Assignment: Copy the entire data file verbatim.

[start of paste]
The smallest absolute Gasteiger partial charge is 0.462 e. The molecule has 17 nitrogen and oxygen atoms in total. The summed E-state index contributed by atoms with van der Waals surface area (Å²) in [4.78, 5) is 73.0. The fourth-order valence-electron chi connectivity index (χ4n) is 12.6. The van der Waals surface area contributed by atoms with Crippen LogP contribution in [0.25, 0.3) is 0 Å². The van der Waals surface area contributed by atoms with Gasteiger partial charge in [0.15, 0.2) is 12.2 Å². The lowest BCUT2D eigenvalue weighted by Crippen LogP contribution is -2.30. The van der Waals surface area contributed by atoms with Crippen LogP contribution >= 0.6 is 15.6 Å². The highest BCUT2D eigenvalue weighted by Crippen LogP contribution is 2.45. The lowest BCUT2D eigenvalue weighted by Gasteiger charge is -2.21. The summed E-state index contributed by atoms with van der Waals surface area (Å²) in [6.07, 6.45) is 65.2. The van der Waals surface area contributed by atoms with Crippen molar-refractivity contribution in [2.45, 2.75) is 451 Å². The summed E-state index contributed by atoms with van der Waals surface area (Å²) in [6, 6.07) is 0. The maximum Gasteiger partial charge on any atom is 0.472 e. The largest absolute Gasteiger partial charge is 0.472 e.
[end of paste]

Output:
The smallest absolute Gasteiger partial charge is 0.462 e. The molecule has 17 nitrogen and oxygen atoms in total. The summed E-state index contributed by atoms with van der Waals surface area (Å²) in [4.78, 5) is 73.0. The fourth-order valence-electron chi connectivity index (χ4n) is 12.6. The van der Waals surface area contributed by atoms with Crippen LogP contribution in [0.25, 0.3) is 0 Å². The van der Waals surface area contributed by atoms with Gasteiger partial charge in [0.15, 0.2) is 12.2 Å². The lowest BCUT2D eigenvalue weighted by Crippen LogP contribution is -2.30. The van der Waals surface area contributed by atoms with Crippen LogP contribution >= 0.6 is 15.6 Å². The highest BCUT2D eigenvalue weighted by Crippen LogP contribution is 2.45. The lowest BCUT2D eigenvalue weighted by Gasteiger charge is -2.21. The summed E-state index contributed by atoms with van der Waals surface area (Å²) in [6.07, 6.45) is 65.2. The van der Waals surface area contributed by atoms with Crippen molar-refractivity contribution in [2.45, 2.75) is 451 Å². The summed E-state index contributed by atoms with van der Waals surface area (Å²) in [6, 6.07) is 0. The maximum Gasteiger partial charge on any atom is 0.472 e. The largest absolute Gasteiger partial charge is 0.472 e.